Who knew collegehumor.com was doing such quality videos? While it doesn’t have the originality of Doctor Horrible, this retelling of the Tony-Maria love story still impresses with its production values and its spot-on parody lyrics. A sample: (to the tune of “Maria” naturally) “Pandora/ Type it in and there’s music playing/ Watch the ads and and it’s almost like paying.”
June 30, 2009
June 26, 2009
Going balmy on February 16, 1998…
Dear Breakup Girl,
I dated this guy over the summer and fell in love with him. He was real nice, sweet, and caring and I didn’t think I would lose him, but I did. Ever since then I’ve felt empty and just use guys as some kind of toy to play with. I know I’ve hurt a couple of people and I feel bad about it, but I can’t help it. I still love that guy but I don’t know if he still likes me, should I keep chasing him or should I stop. And how do I quit treating guys like a toy to play with?
If there were such a thing as Breakup Girl Laboratories, they would be hard at work on the Boyfriend Patch. Available in fashion colors and Hello, Kitty designs, the Patch would, in the absence of an actual or particular pined-after boyfriend, provide the fix-of-the-quickie that we so often crave.
In the meantime, though, I will tell you that toy-boys are much like Carmex lip balm and the alleged conspiracy behind it. The idea being that your lips are chapped, you apply Carmex, they feel better momentarily… but… “Mulder, are you suggesting that Carmex itself actually makes your lips feel chapped again.?
You see where Breakup Girl is going with this. You feel empty, you mess around, you feel better momentarily … but … the fling itself actually makes you feel emptier. It serves not as a statsfying replacement for your summer Mulder, but as an acute reminder that you don’t have him.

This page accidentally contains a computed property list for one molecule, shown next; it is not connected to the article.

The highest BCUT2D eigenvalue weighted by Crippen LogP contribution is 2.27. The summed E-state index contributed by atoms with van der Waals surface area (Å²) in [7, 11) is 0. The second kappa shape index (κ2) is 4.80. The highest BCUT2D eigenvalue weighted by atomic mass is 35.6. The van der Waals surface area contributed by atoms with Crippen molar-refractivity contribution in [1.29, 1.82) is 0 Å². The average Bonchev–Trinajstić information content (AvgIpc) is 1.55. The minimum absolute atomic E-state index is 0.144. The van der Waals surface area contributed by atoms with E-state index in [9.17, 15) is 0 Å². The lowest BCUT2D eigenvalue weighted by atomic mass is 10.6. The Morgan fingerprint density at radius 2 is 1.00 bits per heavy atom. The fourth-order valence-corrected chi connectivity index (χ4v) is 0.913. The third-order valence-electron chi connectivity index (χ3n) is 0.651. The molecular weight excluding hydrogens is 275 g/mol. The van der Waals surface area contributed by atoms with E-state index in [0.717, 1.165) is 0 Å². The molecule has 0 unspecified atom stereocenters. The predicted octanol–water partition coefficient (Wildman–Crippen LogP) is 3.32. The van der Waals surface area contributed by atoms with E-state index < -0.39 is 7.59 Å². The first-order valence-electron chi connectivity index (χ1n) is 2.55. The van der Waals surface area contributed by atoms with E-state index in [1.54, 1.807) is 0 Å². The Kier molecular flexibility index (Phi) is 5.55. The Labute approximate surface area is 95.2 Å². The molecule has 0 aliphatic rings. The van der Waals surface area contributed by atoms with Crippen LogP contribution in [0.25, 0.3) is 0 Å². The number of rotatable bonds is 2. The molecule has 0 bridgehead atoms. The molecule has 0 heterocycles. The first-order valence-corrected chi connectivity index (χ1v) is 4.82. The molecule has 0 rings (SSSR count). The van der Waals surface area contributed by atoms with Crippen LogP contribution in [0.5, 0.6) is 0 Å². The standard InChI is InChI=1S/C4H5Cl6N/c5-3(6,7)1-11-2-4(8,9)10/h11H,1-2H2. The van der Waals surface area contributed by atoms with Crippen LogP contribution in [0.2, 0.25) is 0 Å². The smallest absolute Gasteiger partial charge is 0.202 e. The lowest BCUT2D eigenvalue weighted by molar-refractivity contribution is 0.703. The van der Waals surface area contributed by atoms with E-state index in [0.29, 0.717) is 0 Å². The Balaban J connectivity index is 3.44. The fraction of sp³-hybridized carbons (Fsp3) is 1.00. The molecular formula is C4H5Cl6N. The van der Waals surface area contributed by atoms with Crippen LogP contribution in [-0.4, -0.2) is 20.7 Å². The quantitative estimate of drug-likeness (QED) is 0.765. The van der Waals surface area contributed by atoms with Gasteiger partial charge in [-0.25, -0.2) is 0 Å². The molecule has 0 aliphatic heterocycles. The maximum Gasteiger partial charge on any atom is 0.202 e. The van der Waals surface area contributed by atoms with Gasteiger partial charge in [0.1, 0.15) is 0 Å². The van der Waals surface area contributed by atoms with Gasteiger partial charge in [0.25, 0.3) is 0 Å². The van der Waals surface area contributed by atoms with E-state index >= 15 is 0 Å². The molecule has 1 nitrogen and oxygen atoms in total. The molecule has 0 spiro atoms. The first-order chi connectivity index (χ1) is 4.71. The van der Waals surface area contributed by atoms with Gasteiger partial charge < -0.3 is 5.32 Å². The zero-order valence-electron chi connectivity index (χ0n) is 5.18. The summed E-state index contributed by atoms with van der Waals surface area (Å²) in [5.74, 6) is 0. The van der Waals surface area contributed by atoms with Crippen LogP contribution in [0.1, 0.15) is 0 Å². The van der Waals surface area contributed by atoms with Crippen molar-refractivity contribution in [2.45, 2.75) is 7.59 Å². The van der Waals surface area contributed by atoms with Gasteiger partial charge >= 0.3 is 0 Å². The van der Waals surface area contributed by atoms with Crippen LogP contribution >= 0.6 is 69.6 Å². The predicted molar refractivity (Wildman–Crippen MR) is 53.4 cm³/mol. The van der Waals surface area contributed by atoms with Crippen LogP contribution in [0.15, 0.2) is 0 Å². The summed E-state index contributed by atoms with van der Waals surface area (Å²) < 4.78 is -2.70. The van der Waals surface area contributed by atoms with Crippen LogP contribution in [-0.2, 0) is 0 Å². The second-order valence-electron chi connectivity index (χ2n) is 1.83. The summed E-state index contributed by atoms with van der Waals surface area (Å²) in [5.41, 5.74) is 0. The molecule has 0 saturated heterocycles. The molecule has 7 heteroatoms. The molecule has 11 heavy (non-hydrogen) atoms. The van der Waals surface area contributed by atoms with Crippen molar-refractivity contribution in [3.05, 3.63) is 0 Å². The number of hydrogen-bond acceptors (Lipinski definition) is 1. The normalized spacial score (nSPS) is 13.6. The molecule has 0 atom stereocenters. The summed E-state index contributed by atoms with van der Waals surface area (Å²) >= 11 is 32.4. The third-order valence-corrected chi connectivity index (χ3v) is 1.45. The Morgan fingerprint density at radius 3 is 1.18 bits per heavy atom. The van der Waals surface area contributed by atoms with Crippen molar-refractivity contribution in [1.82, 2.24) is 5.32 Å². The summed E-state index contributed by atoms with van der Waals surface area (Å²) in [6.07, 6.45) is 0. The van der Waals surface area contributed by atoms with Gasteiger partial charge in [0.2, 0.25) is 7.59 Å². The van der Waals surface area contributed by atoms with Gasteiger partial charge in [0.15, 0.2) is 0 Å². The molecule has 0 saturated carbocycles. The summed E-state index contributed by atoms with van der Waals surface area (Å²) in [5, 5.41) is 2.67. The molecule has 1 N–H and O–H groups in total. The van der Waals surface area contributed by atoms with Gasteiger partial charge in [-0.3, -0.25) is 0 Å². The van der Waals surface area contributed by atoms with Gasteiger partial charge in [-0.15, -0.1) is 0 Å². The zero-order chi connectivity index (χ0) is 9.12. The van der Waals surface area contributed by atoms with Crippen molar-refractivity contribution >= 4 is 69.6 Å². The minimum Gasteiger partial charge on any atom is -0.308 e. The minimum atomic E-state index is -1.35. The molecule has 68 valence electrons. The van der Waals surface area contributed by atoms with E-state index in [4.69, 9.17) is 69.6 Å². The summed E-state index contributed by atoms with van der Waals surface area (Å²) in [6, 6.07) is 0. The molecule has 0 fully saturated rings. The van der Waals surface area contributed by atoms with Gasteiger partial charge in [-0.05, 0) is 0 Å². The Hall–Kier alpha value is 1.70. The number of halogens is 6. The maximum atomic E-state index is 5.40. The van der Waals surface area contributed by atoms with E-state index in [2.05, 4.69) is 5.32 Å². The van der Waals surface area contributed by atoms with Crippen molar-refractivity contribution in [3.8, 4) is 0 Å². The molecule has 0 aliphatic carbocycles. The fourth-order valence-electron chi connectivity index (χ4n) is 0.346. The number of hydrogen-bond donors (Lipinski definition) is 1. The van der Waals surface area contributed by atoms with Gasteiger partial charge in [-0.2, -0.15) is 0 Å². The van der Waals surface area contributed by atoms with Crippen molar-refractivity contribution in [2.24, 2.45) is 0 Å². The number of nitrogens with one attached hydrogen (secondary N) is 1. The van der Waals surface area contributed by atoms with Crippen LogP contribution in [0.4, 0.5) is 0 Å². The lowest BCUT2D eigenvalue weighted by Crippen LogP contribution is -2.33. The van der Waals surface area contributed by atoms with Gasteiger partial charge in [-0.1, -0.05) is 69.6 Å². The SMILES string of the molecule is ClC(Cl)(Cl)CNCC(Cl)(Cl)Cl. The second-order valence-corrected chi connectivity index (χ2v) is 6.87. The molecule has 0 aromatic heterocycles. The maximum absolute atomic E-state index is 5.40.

June 25, 2009
Nice eulogy here.
…Certainly she embodied, in her rather brief career, many fairly significant shifts in how women were viewed, on television and in the culture, something I can’t imagine any of us expected as we gazed through the dim choking haze of adolescence at that mane of golden hair and perfect smile and wondered why the gods were so arbitrary with their gifts.
If nothing else, Farrah Fawcett proved something that should make life a little easier for the rest of us: You don’t have to have a huge body of work to make a pretty big imprint. Though a great smile certainly helps.
Craving a post-breakup chalupa — and feeling crafty — but not ready to leave the crib? Fire up your DeskJet for the perfect print-n-fold combo plate!
June 24, 2009
From I09: “…If this means that we’re in for fast-paced, witty banter between two leads obviously meant for each other…then I am entirely on board for [SyFy’s Warehouse 13.]”
(For us New Yorkers, though, anything with a warehouse that big? Storage porn.)
June 23, 2009
OK, so maybe it’s not exactly revenge to read that muscular men have more sexual partners and tend to lose their virginity at an earlier age than untoned dudes. But payback time’s a comin’: turns out skinny guys actually live longer. Ain’t no party like a retirement-home party!
According to a recent evolutionary psychology study from the University of Pittsburgh, “The beefier the man… the more sexual partners he had. [But] compared to skinnies…muscular men also tended to producer fewer infection-fighting white blood cells and less of an important immune molecule.” Point, emo dudes.
June 22, 2009
I often take a friend breakup harder than I do a lover breakup. Because we’re not supposed to break up with our friends. Boy- and girlfriends are practically designed to come and go, while friendship is so meaningful and precious that it makes us utter little sweet nothings like “A friend is forever” or “Friends till the end.” Nobody’s ever said “Boyfriend till the end.” Just doesn’t sound right.
So I take a little let-myself-off-the-hook comfort in this recent study showing that most friendships come with an expiration date, too. In fact, sociologists found that the seven-year-itch phenomenon applies just as much to our platonic relationships as it does our sexual ones.
During that stretch of time, as one summary put it, “personal network sizes remained stable, but many members of the network were new. Only 30 percent of the original ‘helper’ friends and discussion partners had the same position in a subject’s network seven years later, and only 48 percent were still part of the social network.”
Perhaps we were readier to acknowledge that friendships evolve (or don’t!) as we do — and that some have a natural shelf-life — we’d be better able to take their ends in stride?